In the week since President Donald Trump proposed banning all non-tobacco-flavored e-cigarettes, several states have been emboldened to take their own action.
Some states and cities were early to the game. San Francisco barred the sale of e-cigarettes in the city in July and Michigan became the first state to ban sales of flavored e-cigarettes in early September.
Juul, the largest vaping company in the U.S., commented on the White House’s stance, saying, “We strongly agree with the need for aggressive category-wide action on flavored products. We will fully comply with the final FDA policy when effective.”
Most of these bans are tied to efforts to combat teen vaping, but the rise in vaping-related lung illnesses, which have been connected to high levels of a vitamin E oil used in some black-market THC vapes, has only compounded the urgency.
Here’s what states have done on the issue in the past seven days.
State Senator Jim Hendren proposed a bill on Monday that would treat e-cigarettes the same as traditional cigarettes. It would restrict marketing to minors, post ads near schools and playgrounds, tax vaping products just like cigarettes and prohibit vaping anywhere that smoking is also not allowed.
Governor Gavin Newsom took executive action to crack down on vaping on Monday. His order targets illegal and counterfeit vaping products and plans for a state-sponsored public awareness campaign about vaping. Newsom directed state agencies to find ways to ban the counterfeit vaping devices.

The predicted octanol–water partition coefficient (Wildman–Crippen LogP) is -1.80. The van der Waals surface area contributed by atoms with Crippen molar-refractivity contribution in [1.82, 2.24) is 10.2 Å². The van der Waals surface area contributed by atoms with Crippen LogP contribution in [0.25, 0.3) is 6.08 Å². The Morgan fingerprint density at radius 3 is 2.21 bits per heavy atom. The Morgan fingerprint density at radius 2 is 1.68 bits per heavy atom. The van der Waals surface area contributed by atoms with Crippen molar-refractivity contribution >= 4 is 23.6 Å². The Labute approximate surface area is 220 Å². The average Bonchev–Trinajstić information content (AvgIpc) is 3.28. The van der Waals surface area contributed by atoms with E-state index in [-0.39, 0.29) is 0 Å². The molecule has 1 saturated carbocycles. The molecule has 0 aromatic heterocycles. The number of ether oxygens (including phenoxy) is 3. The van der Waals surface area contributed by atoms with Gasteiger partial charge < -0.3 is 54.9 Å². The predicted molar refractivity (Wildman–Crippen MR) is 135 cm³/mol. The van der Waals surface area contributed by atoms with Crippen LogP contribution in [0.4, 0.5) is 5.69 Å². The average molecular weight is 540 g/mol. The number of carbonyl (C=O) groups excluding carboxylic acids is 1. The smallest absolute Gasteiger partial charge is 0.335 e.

State health officials began mandating data collection on potential cases of the lung illness linked to vaping last Wednesday. Any potential cases are required to be reported to the Department of Public Health for the next 12 months and will be subsequently reported to the Centers for Disease Control and Prevention to track cases nationally.
The state put together a task force last Thursday to find ways to curb vaping. Governor Phil Murphy, who convened that task force spearheaded by the Department of Health, said “there is no safe vape.” The task force will make its recommendations in about three weeks.
Governor Andrew Cuomo said Monday that he plans to issue an emergency regulation that would ban flavored e-cigarettes except tobacco and menthol. Earlier this year, New York also rose the minimum age for buying cigarettes and vapes to 21.